Poster

Mickey's Man Friday

A Mickey Mouse Cartoon

Release Date : January 5, 1935

Running Time : 8:37

Synopsis

On a desert island, Mickey befriends the monkeyfaced native Friday, a cannibal whose brothers had planned him to be their evening meal. When the entire tribe returns to get even, Mickey and Friday hold them off from a boobytrapped fort.

Characters

Mickey Mouse
Friday

Credits

Director
Dave Hand
Animation
Johnny Cannon
Gerry "Clyde" Geronomi

DVD

United States
Mickey Mouse in Black and White Volume 2
Germany
Mickey Mouse in Black and White Volume 2
The Mickey Mouse Club : January 16, 1956

Technical Specification

Color Type: Black & White
Animation Type: Standard animation
Sound Mix: Mono
Aspect Ratio: 1.37 : 1
Negative Format: 35mm
Print Format: 35mm
Cinematographic Process: Spherical
Original Language: English

Released by United Artists Pictures

Comments

  • This short was released to the home movie market under the name "Robinson Crusoe Mickey." It is loosely based on the book "Robinson Crusoe" by Daniel Defoe.

From Ryan Kilpatrick at The Disney Film Project : In the course of watching these shorts, I’ve owned up to a few favorite things outside of the Disney shorts/parks that found their way into these shorts. I love Christmas specials (can’t wait for Prep and Landing next Tuesday), road trip movies or shorts, and now – Rube Goldberg.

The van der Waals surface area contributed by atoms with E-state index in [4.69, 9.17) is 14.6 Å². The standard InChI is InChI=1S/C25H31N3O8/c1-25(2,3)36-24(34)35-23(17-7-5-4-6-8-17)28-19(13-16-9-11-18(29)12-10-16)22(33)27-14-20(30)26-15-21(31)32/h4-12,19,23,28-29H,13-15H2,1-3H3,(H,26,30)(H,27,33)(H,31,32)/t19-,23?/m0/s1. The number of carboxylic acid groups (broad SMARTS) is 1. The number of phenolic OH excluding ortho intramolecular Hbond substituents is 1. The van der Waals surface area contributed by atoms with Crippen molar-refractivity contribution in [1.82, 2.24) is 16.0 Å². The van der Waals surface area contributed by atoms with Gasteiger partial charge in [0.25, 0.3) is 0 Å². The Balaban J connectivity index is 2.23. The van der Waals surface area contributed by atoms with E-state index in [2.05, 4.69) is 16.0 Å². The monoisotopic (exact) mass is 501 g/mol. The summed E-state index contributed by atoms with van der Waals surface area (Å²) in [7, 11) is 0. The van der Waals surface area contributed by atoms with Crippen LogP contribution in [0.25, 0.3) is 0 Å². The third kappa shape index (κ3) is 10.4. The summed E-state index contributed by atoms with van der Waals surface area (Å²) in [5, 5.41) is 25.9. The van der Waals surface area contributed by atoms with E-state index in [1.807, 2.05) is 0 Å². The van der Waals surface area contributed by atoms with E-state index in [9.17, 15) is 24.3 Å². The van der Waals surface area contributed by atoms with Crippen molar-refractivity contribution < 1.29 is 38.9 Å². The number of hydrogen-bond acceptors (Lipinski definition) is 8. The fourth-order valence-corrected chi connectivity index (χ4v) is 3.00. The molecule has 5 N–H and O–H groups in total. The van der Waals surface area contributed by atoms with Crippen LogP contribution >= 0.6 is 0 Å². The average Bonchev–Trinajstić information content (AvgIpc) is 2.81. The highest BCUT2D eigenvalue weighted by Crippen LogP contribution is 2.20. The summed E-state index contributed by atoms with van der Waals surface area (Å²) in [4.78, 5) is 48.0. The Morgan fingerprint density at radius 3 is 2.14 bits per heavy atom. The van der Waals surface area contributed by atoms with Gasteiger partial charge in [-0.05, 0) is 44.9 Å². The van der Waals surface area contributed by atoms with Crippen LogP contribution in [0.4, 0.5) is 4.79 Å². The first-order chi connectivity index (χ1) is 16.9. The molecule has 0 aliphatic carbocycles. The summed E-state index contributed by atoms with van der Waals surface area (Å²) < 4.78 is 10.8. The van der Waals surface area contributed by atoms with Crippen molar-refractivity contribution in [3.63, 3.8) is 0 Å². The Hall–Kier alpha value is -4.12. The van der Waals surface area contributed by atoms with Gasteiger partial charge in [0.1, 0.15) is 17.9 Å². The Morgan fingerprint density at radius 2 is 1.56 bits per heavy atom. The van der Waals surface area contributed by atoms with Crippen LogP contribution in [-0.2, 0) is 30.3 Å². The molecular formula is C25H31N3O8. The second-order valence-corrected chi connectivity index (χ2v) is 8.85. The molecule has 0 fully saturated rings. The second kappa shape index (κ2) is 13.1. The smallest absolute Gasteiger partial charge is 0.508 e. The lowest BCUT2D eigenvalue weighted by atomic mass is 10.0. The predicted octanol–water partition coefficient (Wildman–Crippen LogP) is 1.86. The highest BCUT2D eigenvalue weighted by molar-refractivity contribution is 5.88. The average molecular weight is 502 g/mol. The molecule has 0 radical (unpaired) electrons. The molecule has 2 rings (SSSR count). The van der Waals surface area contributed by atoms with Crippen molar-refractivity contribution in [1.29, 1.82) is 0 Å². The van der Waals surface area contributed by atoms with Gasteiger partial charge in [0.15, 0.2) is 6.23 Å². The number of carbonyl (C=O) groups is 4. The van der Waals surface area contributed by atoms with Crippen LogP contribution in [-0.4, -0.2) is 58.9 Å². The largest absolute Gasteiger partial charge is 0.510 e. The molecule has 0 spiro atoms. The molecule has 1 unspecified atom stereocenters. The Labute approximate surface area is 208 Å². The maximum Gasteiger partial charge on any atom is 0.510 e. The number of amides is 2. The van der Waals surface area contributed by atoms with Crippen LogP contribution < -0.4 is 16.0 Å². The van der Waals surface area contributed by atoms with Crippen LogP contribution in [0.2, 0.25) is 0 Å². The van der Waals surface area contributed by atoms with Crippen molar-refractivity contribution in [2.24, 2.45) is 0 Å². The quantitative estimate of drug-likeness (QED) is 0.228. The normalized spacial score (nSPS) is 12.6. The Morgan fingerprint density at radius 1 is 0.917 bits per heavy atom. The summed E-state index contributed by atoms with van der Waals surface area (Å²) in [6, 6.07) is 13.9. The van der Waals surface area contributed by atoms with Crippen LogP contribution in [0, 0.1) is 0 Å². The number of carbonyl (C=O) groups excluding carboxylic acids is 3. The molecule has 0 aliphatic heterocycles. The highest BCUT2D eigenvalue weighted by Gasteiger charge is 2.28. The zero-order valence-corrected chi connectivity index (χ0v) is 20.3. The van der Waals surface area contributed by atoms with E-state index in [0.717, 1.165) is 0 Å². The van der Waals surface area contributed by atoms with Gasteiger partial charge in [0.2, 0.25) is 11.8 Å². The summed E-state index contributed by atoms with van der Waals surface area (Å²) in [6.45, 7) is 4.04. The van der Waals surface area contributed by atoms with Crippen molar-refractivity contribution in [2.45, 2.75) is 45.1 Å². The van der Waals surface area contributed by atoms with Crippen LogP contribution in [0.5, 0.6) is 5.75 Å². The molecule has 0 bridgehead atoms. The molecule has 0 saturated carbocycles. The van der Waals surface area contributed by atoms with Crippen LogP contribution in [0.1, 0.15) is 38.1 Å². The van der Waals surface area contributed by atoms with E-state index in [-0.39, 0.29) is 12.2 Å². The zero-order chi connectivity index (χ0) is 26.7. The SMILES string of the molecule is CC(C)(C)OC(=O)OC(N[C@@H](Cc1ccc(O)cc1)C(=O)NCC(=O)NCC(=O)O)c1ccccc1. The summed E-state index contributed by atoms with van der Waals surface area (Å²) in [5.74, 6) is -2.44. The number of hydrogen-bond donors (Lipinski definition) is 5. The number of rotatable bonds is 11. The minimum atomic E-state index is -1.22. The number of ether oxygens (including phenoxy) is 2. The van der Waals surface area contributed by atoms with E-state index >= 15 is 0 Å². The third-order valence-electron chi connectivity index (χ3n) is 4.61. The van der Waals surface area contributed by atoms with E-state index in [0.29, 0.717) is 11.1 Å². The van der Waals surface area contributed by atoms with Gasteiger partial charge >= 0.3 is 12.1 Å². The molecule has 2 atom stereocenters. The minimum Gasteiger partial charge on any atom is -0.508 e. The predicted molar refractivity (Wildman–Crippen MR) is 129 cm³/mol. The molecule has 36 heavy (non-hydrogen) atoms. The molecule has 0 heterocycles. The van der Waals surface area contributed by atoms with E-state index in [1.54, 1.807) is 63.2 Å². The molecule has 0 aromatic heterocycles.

If you’re not familiar with Rube Goldberg, he was a fun and interesting guy, who came up with convoluted ways to accomplish simple tasks. Using 27 steps to break an egg, for example. Think of the beginning of Back to the Future, and you’ve got the idea. Why is this relevant?

Well, Mickey’s Man Friday features Mickey and his cannibal friend coming up with an entire Rube Goldberg style fort. It’s a fantastic addition to what could have been a simple short. By having the fort be the source of so many gags, it allows the animators to have a lot of fun even with the ever more watered down Mickey.

I’m getting ahead of myself as usual, though. The story here is that Mickey lands on a beach, and oversees some cannibals getting ready to eat one of their number. His reaction (“Cannibals! Gosh!) is a little more understated than mind would be, but he comes up with a plan and puts together a monster suit from the remains of his boat and scares the cannibals away.

Mickey then befriends the man they were going to eat, and tells the man that he’ll be Mickey’s “Man Friday,” stealing from Robinson Crusoe. To this point, everything is fairly predictable.

Then, Mickey suggests that the two of them build a fort, to defend themselves against the return of the cannibals. From that point forward, the construction and the siege offer rapid fire gags like we have not seen in a while from the Mickey shorts.

The construction goes back to Mickey’s old method of using animals as his tools. He takes old fish bones to saw logs, uses a snake to tie things together and has a pelican hold the tools in its bill. Meanwhile, the cannibal helping him out uses a turtle to drive in nails or pegs by dancing on its back and knocking its head into things. Very funny stuff.